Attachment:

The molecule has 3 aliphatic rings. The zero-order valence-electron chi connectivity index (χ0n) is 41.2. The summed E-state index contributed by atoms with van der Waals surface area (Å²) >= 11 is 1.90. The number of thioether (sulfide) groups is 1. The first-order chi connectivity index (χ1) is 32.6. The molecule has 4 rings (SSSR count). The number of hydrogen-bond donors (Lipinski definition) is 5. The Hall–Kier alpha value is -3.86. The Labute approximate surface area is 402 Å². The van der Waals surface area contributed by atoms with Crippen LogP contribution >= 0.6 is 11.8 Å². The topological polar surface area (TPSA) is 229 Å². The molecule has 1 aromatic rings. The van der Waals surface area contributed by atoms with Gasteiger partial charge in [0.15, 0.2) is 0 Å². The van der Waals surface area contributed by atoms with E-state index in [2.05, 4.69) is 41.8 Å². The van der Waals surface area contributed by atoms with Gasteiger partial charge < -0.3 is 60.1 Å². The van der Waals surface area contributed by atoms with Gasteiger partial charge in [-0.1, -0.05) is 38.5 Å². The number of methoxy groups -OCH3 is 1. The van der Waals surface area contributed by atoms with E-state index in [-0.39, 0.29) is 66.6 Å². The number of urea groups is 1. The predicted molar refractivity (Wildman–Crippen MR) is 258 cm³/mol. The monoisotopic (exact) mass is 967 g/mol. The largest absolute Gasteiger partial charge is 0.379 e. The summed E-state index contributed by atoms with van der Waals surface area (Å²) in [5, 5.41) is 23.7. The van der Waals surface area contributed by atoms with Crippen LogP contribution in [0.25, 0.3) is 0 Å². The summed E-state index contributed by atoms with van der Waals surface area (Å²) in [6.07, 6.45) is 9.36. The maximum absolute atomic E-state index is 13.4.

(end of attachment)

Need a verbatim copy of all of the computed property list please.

The molecule has 3 aliphatic rings. The zero-order valence-electron chi connectivity index (χ0n) is 41.2. The summed E-state index contributed by atoms with van der Waals surface area (Å²) >= 11 is 1.90. The number of thioether (sulfide) groups is 1. The first-order chi connectivity index (χ1) is 32.6. The molecule has 4 rings (SSSR count). The number of hydrogen-bond donors (Lipinski definition) is 5. The Hall–Kier alpha value is -3.86. The Labute approximate surface area is 402 Å². The van der Waals surface area contributed by atoms with Crippen LogP contribution >= 0.6 is 11.8 Å². The topological polar surface area (TPSA) is 229 Å². The molecule has 1 aromatic rings. The van der Waals surface area contributed by atoms with Gasteiger partial charge in [0.15, 0.2) is 0 Å². The van der Waals surface area contributed by atoms with E-state index in [2.05, 4.69) is 41.8 Å². The van der Waals surface area contributed by atoms with Gasteiger partial charge < -0.3 is 60.1 Å². The van der Waals surface area contributed by atoms with Gasteiger partial charge in [-0.1, -0.05) is 38.5 Å². The number of methoxy groups -OCH3 is 1. The van der Waals surface area contributed by atoms with E-state index in [-0.39, 0.29) is 66.6 Å². The number of urea groups is 1. The predicted molar refractivity (Wildman–Crippen MR) is 258 cm³/mol. The monoisotopic (exact) mass is 967 g/mol. The largest absolute Gasteiger partial charge is 0.379 e. The summed E-state index contributed by atoms with van der Waals surface area (Å²) in [5, 5.41) is 23.7. The van der Waals surface area contributed by atoms with Crippen LogP contribution in [0.25, 0.3) is 0 Å². The summed E-state index contributed by atoms with van der Waals surface area (Å²) in [6.07, 6.45) is 9.36. The maximum absolute atomic E-state index is 13.4.